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Thursday, Sept. 8, 2011 10:33 pm

Looking back

Updates and addenda to recent columns


Attendance for the Field Museum in Chicago spiked in 2006 because of the King Tut exhibit.

Satchel Paige wisely advised us, “Don’t look back: Something may be gaining on you.” He’s right.

I addressed the time and energy costs of daily commuting to jobs in Springfield in “Stuck in Carlinville with the Springfield blues again” (Aug. 25). Hillsboro reader Jean Mehochko reminds me that alternatives exist. She is a regular on the “state worker bus” that Cavallo Bus Lines runs daily between Gillespie and Springfield. It offers drop-offs anywhere along Sixth Street inbound and pick-ups anywhere along Fifth outbound at a cost of $64 for 10 round trips. Ms. Mehochko estimates that the service saves her a little money, plus “you can read, chat, nap and leave the driving to them.” For more information, call the folks at Cavallo at 800-527-5675.

In “I’m all right, Jack,” March 24, I noted that the very rich in the U.S. pay less of what they owe than ordinary workers because of economically dubious exemptions that allow them to “structure their income.” One source of that income is the capital gains in the form of stock profits from options granted big-company CEOs, profits that are taxed at a much lower rate than wages.

A recent report from the leftish Institute for Policy Studies listed 25 corporate CEOs who were paid more in total compensation in 2010 than their company paid in federal corporate income taxes. Among them were the bosses of such Illinois firms as Aon (CEO pay $20,783,301, company taxes paid $16 million), Boeing (CEO pay $13,768,019, company taxes paid $13 million) and Motorola Mobility (CEO pay $13,016,126, company taxes paid $12 million).

The report did not demonstrate that CEOs who reduce their company’s taxes get paid more, and the firms involved insist they actually paid much more in federal taxes than alleged. Nonetheless, what is clear is that corporate bureaucrats get paid an awful lot of money because of a rigged compensation system, and that large companies pay much too little in U.S. taxes. Both facts are damning enough.

In “Unscientific methods” (Sept.1) I noted that the Field Museum in Chicago has experienced declining attendance since 2006. Nancy O’Shea, the Field’s public relations director, replies that attendance spiked in 2006 because of the blockbuster King Tut exhibition, after which annual attendance returned to its more normal level of approximately 1.3 million, which it has been maintaining. She is correct that the comparison was misleading.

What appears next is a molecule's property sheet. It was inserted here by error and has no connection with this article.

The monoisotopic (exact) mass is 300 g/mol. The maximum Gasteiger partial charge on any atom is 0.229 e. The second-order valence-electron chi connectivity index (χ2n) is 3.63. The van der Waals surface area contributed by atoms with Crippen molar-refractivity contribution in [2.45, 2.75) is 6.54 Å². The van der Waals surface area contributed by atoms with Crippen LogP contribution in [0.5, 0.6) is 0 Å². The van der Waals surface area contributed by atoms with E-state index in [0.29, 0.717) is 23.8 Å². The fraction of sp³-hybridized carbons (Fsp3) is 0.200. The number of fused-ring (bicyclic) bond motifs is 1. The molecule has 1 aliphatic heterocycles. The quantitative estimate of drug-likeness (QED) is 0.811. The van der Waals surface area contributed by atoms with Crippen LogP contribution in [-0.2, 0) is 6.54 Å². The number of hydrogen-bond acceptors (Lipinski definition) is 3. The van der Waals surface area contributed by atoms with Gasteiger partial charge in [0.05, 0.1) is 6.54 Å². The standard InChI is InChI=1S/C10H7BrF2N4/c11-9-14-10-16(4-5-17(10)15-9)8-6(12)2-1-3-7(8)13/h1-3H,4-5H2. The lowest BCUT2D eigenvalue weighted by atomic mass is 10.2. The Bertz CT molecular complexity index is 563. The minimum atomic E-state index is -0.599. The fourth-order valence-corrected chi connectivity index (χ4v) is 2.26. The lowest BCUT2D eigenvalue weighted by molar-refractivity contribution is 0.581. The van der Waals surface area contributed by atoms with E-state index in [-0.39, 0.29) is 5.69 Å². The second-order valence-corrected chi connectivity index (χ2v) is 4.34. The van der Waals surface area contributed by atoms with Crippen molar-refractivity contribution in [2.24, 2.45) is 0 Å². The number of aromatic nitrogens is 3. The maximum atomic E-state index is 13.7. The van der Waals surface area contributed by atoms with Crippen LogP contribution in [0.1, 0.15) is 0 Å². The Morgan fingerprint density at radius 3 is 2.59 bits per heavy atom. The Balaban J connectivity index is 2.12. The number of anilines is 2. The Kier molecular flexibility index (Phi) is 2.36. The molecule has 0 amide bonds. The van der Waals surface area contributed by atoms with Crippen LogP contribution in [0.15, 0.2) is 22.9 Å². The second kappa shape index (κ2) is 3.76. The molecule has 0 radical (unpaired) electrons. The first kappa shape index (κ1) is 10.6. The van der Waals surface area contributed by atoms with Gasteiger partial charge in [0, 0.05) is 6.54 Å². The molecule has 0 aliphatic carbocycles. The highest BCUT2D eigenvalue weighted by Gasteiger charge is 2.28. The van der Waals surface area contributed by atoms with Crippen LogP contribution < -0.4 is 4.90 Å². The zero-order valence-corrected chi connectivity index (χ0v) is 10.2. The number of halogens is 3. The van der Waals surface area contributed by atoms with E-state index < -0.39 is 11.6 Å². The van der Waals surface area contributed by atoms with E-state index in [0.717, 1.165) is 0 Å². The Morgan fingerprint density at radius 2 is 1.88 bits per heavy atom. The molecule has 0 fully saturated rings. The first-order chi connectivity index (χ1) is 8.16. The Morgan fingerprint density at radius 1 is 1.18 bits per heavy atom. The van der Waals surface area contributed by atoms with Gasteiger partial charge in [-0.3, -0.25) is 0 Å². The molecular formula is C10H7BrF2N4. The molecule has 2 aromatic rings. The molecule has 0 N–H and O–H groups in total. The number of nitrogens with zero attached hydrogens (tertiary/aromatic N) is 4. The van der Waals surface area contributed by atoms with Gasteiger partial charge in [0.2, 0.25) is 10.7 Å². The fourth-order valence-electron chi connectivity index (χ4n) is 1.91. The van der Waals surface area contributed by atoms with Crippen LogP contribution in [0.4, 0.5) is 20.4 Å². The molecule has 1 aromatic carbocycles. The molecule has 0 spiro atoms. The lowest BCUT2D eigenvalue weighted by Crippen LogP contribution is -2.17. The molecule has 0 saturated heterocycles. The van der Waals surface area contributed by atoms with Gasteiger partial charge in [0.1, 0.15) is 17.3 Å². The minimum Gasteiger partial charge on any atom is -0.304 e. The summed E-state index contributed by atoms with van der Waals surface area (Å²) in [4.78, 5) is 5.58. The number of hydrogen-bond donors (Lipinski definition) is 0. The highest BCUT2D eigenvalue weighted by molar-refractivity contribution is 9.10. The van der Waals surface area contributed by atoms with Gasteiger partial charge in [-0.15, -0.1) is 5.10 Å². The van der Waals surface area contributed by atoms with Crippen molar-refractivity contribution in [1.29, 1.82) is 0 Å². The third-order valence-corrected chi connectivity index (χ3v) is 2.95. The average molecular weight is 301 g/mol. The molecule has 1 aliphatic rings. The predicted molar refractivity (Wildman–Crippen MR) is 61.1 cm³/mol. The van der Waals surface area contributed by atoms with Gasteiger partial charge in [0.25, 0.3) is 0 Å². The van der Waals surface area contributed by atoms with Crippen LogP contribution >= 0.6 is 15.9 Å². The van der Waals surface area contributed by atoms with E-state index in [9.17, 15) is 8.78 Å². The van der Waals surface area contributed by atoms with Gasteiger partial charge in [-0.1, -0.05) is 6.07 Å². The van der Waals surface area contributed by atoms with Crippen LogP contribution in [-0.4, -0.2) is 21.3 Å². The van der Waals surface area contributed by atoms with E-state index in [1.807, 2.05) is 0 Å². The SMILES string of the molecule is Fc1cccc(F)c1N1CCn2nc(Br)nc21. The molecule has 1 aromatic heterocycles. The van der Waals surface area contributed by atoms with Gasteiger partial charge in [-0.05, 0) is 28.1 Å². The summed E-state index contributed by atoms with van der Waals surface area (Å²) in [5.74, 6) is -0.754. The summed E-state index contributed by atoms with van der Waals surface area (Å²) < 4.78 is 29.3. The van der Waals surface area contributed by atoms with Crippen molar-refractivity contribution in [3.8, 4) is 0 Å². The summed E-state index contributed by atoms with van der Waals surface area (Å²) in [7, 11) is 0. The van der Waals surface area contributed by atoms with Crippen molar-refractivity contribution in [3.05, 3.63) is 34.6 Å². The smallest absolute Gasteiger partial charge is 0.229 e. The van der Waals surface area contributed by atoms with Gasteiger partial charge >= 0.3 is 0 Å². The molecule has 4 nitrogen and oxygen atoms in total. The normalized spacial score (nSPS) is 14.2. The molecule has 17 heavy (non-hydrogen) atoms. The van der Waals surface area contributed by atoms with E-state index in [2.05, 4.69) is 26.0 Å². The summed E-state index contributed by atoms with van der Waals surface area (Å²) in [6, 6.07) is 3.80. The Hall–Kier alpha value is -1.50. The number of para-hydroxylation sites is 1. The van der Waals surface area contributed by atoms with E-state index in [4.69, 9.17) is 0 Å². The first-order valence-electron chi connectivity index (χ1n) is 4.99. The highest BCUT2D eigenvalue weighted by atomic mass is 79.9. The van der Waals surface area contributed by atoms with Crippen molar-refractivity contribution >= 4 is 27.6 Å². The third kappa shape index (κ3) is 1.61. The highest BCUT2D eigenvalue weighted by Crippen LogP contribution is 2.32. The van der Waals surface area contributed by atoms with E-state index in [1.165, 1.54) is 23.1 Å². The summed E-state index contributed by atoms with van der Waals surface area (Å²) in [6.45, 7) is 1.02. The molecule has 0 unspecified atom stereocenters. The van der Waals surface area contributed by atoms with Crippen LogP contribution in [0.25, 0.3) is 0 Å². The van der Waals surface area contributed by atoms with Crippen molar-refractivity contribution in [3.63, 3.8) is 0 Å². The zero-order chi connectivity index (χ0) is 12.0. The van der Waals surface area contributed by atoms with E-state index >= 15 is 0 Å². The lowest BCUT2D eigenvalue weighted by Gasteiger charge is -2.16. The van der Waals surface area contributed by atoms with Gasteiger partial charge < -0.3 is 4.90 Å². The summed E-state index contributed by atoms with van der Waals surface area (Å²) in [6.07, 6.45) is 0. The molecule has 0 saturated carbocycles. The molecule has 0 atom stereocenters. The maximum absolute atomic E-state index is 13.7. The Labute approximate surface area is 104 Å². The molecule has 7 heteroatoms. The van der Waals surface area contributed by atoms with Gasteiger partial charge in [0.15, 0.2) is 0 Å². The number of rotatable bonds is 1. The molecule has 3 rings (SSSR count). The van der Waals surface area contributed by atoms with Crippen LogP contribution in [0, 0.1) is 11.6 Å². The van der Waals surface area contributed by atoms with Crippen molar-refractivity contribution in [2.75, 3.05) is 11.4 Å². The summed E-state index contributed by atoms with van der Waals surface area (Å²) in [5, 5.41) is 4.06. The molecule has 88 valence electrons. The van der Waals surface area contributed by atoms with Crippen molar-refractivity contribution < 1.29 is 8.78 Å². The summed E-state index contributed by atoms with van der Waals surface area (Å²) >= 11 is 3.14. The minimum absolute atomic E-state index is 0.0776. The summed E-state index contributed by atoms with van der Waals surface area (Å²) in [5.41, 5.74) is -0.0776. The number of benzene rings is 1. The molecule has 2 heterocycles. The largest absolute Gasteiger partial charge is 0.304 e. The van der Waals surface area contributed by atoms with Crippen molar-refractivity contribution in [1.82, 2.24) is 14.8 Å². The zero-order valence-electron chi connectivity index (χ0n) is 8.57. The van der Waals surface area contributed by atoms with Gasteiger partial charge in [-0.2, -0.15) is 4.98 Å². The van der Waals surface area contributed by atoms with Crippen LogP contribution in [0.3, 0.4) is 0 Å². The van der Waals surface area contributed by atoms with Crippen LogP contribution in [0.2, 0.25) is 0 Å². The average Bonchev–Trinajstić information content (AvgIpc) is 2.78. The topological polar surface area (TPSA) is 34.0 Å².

I further stated that the Field has been slow to translate knowledge into language the public can understand. This is not a gripe about the Field’s translation skills but about the public’s ability to understand. I regard the Field as one of the great science museums in the world, and said so in my column; it is also one of Illinois’s premium educational institutions.

In “Chicagoland, Chicagoland” (March 17) I wrote, “Chicagoland today has hugely more in common in every way with the mega-region of which it is a part than it does with the rest of Illinois.” Here is confirmation from an interesting and unexpected source. MIT’s Senseable City Lab has mapped hoards of data about who talks to whom and for how long.

The results show that bits of northwestern Illinois talks most with Iowa, and a sliver of far eastern Illinois talks with Indiana much more than with rest of Illinois. The northern half of Illinois – north, that is, of a line running from Quincy east to about Bloomington-Normal, then south to take in Champaign-Urbana and Charleston – talks most not with the rest of Downstate but with Chicagoland, Wisconsin and northwest Indiana.

The creators of the map note the obvious, which is that common culture and business ties affect the ways people connect more than do political boundaries. Communications connections suggest social connections, in short, and social connections define natural communities. See for more.

The media are sometimes accused of wielding too much power. Little do people realize. We have the power to kill anyone we like, and bring them back to life.

Everyone who works against deadline has been embarrassed in print by carelessly announcing as dead someone who isn’t, quite. One of Mark Twain’s best-known wisecracks (“The reports of my death are greatly exaggerated”) was delivered after his obituary was prematurely published in a New York newspaper.

I managed to do it to Toby McDaniel, the longtime columnist for the SJ-R in “Architectural dreams” (Aug. 4). The very much alive Toby let us know that it was not the first time he’s been killed; a local radio announcer did him in once as well. I don’t know how many lives columnists get, but he’s spent two and will, we hope, keep working on the third for some years to come.

Contact James Krohe Jr. at

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